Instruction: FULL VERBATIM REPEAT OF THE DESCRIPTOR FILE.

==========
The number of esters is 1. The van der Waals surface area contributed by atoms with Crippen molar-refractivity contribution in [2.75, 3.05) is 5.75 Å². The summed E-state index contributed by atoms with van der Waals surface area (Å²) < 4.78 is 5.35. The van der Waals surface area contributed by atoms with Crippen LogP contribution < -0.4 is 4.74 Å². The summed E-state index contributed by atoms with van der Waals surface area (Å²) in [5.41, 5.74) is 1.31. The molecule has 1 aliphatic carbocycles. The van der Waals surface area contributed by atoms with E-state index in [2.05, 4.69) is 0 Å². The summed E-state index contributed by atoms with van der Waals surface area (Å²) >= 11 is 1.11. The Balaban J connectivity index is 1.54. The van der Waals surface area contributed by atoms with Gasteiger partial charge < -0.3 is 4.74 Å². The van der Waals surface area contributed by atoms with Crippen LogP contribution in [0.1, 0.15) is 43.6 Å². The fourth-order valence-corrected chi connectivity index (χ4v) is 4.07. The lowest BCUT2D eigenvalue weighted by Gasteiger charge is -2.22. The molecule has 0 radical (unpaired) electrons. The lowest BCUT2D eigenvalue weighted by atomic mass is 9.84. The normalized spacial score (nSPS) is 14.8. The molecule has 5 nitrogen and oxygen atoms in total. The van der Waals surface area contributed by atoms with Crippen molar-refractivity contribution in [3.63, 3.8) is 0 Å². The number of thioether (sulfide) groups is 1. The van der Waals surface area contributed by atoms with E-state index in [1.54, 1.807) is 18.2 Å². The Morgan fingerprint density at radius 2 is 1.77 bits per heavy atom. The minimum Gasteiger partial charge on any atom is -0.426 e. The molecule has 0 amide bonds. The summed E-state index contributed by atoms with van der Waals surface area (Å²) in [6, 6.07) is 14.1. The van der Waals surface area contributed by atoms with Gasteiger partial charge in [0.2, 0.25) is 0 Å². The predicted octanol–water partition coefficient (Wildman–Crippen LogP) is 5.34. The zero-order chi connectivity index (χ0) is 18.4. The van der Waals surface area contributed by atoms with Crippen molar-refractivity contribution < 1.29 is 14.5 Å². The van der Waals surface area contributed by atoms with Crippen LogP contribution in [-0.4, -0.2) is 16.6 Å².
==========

The number of esters is 1. The van der Waals surface area contributed by atoms with Crippen molar-refractivity contribution in [2.75, 3.05) is 5.75 Å². The summed E-state index contributed by atoms with van der Waals surface area (Å²) < 4.78 is 5.35. The van der Waals surface area contributed by atoms with Crippen LogP contribution < -0.4 is 4.74 Å². The summed E-state index contributed by atoms with van der Waals surface area (Å²) in [5.41, 5.74) is 1.31. The molecule has 1 aliphatic carbocycles. The van der Waals surface area contributed by atoms with E-state index in [2.05, 4.69) is 0 Å². The summed E-state index contributed by atoms with van der Waals surface area (Å²) >= 11 is 1.11. The Balaban J connectivity index is 1.54. The van der Waals surface area contributed by atoms with Gasteiger partial charge < -0.3 is 4.74 Å². The van der Waals surface area contributed by atoms with Crippen LogP contribution in [0.1, 0.15) is 43.6 Å². The fourth-order valence-corrected chi connectivity index (χ4v) is 4.07. The lowest BCUT2D eigenvalue weighted by Gasteiger charge is -2.22. The molecule has 0 radical (unpaired) electrons. The lowest BCUT2D eigenvalue weighted by atomic mass is 9.84. The normalized spacial score (nSPS) is 14.8. The molecule has 5 nitrogen and oxygen atoms in total. The van der Waals surface area contributed by atoms with Crippen molar-refractivity contribution in [3.63, 3.8) is 0 Å². The number of thioether (sulfide) groups is 1. The van der Waals surface area contributed by atoms with E-state index in [1.54, 1.807) is 18.2 Å². The Morgan fingerprint density at radius 2 is 1.77 bits per heavy atom. The minimum Gasteiger partial charge on any atom is -0.426 e. The molecule has 0 amide bonds. The summed E-state index contributed by atoms with van der Waals surface area (Å²) in [6, 6.07) is 14.1. The van der Waals surface area contributed by atoms with Gasteiger partial charge in [0.2, 0.25) is 0 Å². The predicted octanol–water partition coefficient (Wildman–Crippen LogP) is 5.34. The zero-order chi connectivity index (χ0) is 18.4. The van der Waals surface area contributed by atoms with Crippen molar-refractivity contribution < 1.29 is 14.5 Å². The van der Waals surface area contributed by atoms with Crippen LogP contribution in [-0.4, -0.2) is 16.6 Å².